Capitol Police Officer Thomas Smith was indicted by a federal grand jury on seven charges stemming from a 2020 hit-and-run in Georgetown in which Smith allegedly crashed into a man on a motorcycle, knocking him into the air and injuring him before fleeing the scene and trying to cover it up.
Smith is charged with violating a man’s civil rights and for obstructing justice, the Department of Justice announced. The indictment of Smith, 44, was returned Thursday and unsealed Friday in the U.S. District Court for the District of Columbia. Smith is expected to be arraigned within the next week.
The officer allegedly crashed his police car into the victim and knowingly drove away from the scene without rendering aid, calling for medical assistance or taking any other reasonable steps to help the man he crashed into, the indictment alleges. Furthermore, Smith falsified Capitol Police records to cover up his misconduct, according to DOJ.
On June 20, 2020, Smith was working as a patrol officer for the department’s Special Operations Division and was assigned a Capitol Police sedan. Around 11:34 p.m., when he was supposed to be conducting a check on a lawmaker’s home in Georgetown, Smith pursued two motorcycles, one of which was driven by a man identified in the indictment as W.W.
Smith followed the vehicles closely, and at a high rate of speed southbound on Wisconsin Avenue between Reservoir Road and M Street Northwest. This is despite Capitol Police department protocol that prohibits car chases outside the Capitol grounds except in emergencies and upon supervisory approval. Smith, the indictment alleges, did not notify dispatch or ask for approval from a supervisor to pursue the motorcycles.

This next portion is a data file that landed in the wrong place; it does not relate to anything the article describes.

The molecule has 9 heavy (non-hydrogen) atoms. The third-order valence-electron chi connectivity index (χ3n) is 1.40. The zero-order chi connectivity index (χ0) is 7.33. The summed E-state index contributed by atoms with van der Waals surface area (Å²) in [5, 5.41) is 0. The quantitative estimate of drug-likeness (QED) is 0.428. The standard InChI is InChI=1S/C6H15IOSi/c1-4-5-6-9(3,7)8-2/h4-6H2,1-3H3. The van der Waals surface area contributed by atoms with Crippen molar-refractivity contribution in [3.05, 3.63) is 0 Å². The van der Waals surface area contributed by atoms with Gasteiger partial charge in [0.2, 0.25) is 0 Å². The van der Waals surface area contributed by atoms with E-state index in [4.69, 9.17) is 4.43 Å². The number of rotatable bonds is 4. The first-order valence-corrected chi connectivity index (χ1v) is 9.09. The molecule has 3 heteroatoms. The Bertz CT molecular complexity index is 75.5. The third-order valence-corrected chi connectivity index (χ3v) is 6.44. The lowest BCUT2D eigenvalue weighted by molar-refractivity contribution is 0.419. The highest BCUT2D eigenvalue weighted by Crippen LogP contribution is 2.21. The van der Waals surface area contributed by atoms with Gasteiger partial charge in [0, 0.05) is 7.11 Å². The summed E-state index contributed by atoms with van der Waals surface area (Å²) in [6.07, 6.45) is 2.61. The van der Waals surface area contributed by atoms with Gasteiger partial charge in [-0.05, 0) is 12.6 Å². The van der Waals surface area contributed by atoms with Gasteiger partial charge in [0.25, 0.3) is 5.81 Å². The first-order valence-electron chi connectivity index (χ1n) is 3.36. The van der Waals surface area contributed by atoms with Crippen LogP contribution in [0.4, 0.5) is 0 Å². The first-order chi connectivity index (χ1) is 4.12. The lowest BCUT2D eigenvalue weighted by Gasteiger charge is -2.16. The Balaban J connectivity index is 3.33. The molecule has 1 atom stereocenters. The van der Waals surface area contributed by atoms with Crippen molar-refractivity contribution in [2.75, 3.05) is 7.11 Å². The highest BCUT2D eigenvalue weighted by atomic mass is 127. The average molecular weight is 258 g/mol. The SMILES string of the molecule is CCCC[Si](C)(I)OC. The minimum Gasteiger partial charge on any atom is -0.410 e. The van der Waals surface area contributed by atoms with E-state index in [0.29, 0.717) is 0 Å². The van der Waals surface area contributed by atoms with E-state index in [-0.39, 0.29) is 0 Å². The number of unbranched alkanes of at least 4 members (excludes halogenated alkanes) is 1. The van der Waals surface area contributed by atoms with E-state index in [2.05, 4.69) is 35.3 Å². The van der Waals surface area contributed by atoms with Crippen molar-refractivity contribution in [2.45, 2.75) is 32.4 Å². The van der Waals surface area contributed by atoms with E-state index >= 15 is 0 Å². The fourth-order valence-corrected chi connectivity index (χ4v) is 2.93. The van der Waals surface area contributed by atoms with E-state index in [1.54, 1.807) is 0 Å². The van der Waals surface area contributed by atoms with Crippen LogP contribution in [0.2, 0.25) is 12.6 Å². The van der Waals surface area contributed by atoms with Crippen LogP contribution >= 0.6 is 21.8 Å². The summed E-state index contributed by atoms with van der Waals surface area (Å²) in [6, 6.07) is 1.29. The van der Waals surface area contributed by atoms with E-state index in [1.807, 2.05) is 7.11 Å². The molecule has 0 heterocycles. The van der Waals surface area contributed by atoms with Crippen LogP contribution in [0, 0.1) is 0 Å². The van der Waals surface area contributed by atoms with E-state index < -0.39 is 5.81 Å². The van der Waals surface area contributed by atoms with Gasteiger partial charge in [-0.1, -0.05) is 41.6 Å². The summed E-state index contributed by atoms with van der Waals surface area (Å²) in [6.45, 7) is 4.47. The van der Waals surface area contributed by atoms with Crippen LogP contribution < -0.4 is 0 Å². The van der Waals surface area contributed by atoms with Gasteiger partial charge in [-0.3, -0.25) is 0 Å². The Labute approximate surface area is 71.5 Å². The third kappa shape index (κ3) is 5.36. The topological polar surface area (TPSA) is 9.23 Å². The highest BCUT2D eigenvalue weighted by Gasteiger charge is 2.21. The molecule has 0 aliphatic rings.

Smith accelerated his car and swerved towards W.W.’s motorcycle and hit it. W.W. was knocked into the air by the officer and fell onto the road.
Contrary to Capitol Police department policy, Smith did not notify the dispatcher, a supervisor or the Metropolitan Police Department of the collision that happened off Capitol grounds, the indictment alleges. Also, Smith “took no action to seek any medical assistance for W.W. and to ensure that no further harm came to him as he lay in the roadway,” according to the indictment.
W.W. was injured in the crash, including abrasions to the face, head, arms and knees and had a possible concussion and seizure.
Smith’s shift ended the next day, June 21. Before the end of that shift, Smith tried to hide his involvement in the crash by switching out his damaged Capitol Police sedan with a department sport utility vehicle.
On the equipment log, Smith falsely entered that he was assigned the SUV rather than the sedan he crashed into W.W. He also falsely recorded that he started his shift at 10 p.m. instead of 6 p.m.
Metropolitan Police Department officials notified the Capitol Police of the crash in Georgetown. Smith then got a call from a Capitol Police sergeant asking him if he had knowledge of the crash. Smith told the sergeant he was not aware of the collision with the motorcycle and that he was not involved. Additionally, he told the sergeant he was assigned the SUV for his entire shift.
“Smith made false statements to USCP Sergeant to conceal his responsibility for the collision,” according to the indictment.
Smith is charged with seven total counts: two counts of deprivation of rights under color of law; one count of obstruction of justice; three counts of falsification of records in federal investigations; and one count of false statements.
The department suspended Smith without pay and revoked his police powers immediately after the 2020 crash, Capitol Police spokesperson Tim Barber said in a statement. Smith is still suspended without pay pending the outcome of the criminal case and an internal investigation by the department’s Office of Professional Responsibility.
“The public’s trust is critical for any law enforcement agency and integrity is the most important quality for any law enforcement officer,” Capitol Police Chief J. Thomas Manger said in a statement.